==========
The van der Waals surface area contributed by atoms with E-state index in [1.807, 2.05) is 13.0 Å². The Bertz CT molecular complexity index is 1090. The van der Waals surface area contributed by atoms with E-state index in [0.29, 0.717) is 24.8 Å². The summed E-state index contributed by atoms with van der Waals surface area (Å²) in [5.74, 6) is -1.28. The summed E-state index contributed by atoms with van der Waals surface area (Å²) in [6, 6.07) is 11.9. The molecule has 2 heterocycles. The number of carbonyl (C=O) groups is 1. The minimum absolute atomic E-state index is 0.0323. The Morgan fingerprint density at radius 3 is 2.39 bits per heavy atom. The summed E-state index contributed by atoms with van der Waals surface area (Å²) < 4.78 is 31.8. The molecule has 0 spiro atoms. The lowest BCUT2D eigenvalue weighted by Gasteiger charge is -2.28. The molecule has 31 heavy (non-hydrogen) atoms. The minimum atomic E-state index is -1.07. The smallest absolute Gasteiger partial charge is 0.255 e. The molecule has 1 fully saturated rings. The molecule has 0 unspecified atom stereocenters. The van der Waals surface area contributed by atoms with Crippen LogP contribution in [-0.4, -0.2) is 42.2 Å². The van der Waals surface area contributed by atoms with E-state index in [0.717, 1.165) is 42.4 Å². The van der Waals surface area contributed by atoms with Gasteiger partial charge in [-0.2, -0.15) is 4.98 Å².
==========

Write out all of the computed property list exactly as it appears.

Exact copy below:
The van der Waals surface area contributed by atoms with E-state index in [1.807, 2.05) is 13.0 Å². The Bertz CT molecular complexity index is 1090. The van der Waals surface area contributed by atoms with E-state index in [0.29, 0.717) is 24.8 Å². The summed E-state index contributed by atoms with van der Waals surface area (Å²) in [5.74, 6) is -1.28. The summed E-state index contributed by atoms with van der Waals surface area (Å²) in [6, 6.07) is 11.9. The molecule has 2 heterocycles. The number of carbonyl (C=O) groups is 1. The minimum absolute atomic E-state index is 0.0323. The Morgan fingerprint density at radius 3 is 2.39 bits per heavy atom. The summed E-state index contributed by atoms with van der Waals surface area (Å²) < 4.78 is 31.8. The molecule has 0 spiro atoms. The lowest BCUT2D eigenvalue weighted by Gasteiger charge is -2.28. The molecule has 31 heavy (non-hydrogen) atoms. The minimum atomic E-state index is -1.07. The smallest absolute Gasteiger partial charge is 0.255 e. The molecule has 1 fully saturated rings. The molecule has 0 unspecified atom stereocenters. The van der Waals surface area contributed by atoms with Crippen LogP contribution in [-0.4, -0.2) is 42.2 Å². The van der Waals surface area contributed by atoms with E-state index in [0.717, 1.165) is 42.4 Å². The van der Waals surface area contributed by atoms with Gasteiger partial charge in [-0.2, -0.15) is 4.98 Å².